Gestu­re reco­gni­tion sys­tems have been aro­und for quite some time now, but we still can’t say we have disco­ve­red neither all the possi­bi­li­ties they have to offer nor the appro­aches we can take.

The emer­gen­ce of inte­gra­ted sen­sors on the mar­ket, inc­lu­ding infra­red trans­mit­ters and rece­ivers, and pre­ci­se timing sys­tems ope­ra­ting with gre­at accu­ra­cy make the use of this tech­no­lo­gy very encouraging.

Gestu­re Con­tol PoC Demo-Video

The­re are coun­tless types of sen­sors that can be used for gestu­re reco­gni­tion. Given a chan­ce to try our­se­lves in this field, we’ve deci­ded to cre­ate our new pro­duct – a gestu­re reco­gni­tion sys­tem using Time of Fli­ght (ToF) came­ra. Even the best gestu­re reco­gni­tion sys­tem has no point witho­ut prac­ti­cal use cases, so an appli­ca­tion allo­wing to play Tetris using gestu­res was deve­lo­ped.

Time of Fli­ght
ToF — is a measu­re of the time it takes for an object, par­tic­le, or wave (e.g. aco­ustic, elec­tro­ma­gne­tic, etc.) to tra­vel a distan­ce thro­ugh a medium. This infor­ma­tion can then be used to esta­blish a time stan­dard, as a means of measu­ring velo­ci­ty or path length allo­wing the came­ra to detect objects in three dimen­sions.
The tech­no­lo­gy works by sen­ding mul­ti­ple pul­ses of light up to five meters away. Bri­ght pul­ses return to the 3D ToF came­ra when they hit an object, and the time it takes to return to the came­ra is used to cal­cu­la­te the objec­t’s distan­ce or depth. Just think of it as sonar or echo­lo­ca­tion, albe­it in the light rather than in sound.
Unli­ke regu­lar came­ras, ToF doesn’t need an exter­nal light sour­ce to per­form cor­rec­tly, so it is the per­fect solu­tion for pla­ces that are not always well lit, for exam­ple, car inte­riors. Due to the­ir small dimen­sions, ToF sen­sors can be used in a wide ran­ge of applications.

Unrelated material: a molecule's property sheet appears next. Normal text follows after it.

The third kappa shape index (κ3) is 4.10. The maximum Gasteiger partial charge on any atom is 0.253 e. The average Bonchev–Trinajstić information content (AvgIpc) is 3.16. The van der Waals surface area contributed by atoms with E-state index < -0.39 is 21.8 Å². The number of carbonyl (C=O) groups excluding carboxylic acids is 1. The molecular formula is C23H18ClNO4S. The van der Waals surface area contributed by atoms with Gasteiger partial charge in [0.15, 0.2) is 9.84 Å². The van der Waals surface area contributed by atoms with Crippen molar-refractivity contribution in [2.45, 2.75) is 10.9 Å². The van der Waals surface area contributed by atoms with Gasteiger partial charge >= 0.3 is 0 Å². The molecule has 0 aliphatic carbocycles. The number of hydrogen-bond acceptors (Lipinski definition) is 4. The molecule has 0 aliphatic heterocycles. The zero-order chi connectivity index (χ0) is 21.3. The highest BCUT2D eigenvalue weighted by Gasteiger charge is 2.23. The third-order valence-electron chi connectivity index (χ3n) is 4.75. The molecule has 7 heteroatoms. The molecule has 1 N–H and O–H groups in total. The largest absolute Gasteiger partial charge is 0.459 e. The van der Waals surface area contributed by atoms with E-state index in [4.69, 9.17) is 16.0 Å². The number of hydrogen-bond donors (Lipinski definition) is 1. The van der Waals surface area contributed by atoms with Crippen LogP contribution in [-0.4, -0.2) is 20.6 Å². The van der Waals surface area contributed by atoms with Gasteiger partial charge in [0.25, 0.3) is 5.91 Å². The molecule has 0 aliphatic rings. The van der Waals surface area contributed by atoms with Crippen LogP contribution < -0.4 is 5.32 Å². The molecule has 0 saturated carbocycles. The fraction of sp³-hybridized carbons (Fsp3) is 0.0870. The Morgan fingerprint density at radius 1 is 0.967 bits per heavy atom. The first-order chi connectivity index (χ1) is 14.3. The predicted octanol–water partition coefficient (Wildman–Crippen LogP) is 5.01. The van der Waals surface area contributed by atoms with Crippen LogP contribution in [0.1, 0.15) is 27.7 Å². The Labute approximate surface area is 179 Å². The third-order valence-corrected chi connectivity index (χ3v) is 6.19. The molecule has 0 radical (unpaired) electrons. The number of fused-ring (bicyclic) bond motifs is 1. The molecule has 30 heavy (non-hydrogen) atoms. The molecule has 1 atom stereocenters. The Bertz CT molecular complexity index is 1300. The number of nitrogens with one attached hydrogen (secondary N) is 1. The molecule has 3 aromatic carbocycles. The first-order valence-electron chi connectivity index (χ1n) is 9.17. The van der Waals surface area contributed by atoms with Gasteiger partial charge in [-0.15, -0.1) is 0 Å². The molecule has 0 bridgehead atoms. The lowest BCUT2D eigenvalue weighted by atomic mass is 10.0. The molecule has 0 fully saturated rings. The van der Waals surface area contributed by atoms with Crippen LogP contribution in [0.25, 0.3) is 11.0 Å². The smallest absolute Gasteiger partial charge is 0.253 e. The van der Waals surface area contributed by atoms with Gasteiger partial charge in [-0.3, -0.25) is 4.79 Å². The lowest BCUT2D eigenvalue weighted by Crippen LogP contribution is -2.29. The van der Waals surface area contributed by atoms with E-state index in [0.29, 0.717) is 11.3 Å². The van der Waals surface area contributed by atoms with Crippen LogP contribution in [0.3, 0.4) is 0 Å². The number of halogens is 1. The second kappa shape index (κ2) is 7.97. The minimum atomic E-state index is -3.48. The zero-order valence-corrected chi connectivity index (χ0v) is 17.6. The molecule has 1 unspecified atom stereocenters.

The most popu­lar among them are:

  • pro­xi­mi­ty sen­sors for robots
  • toilet paper and soap dispensers
  • flu­shing cisterns in toilets
  • sink mixers
  • object sen­sors in robo­tic vacu­um cleaners
  • che­ap user pre­sen­ce detec­tors in lap­tops and monitors
  • inven­to­ry mana­ge­ment sys­tems in ven­ding machines
  • ven­ding machi­ne coin counters
  • gro­und pro­xi­mi­ty detec­tors for drones
  • ceiling pro­xi­mi­ty detec­tors for indo­or drones
  • pre­sen­ce and gestu­re sen­sors in reta­il outlets
  • or play­ing Tetris!

Neu­ral Network
The next step after get­ting the ima­ge was to answer the question ‘Wha­t’s in the ima­ge we’ve just rece­ived from the ToF came­ra?’. The­re isn’t any infor­ma­tion on the inter­net abo­ut deve­lo­ping gestu­re reco­gni­tion on the ToF sen­sor. After play­ing with deter­mi­ni­stic algo­ri­thms for some time, we have deci­ded to bring out the big guns. We cre­ated a spe­cial algo­ri­thm for ima­ge pre­pro­ces­sing first and then pre­pa­red a convo­lu­tio­nal neu­ral network model, col­lec­ted a data­set con­ta­ining snap­shots of gestu­res we wan­ted our neu­ral network to reco­gni­ze. After few ite­ra­tions of opti­mi­zing the model, we achie­ved a reco­gni­tion accu­ra­cy of 98%.
Wha­t’s more, we mana­ged to run our reco­gni­tion sys­tem in real-time on Rasp­ber­ry Pi 4!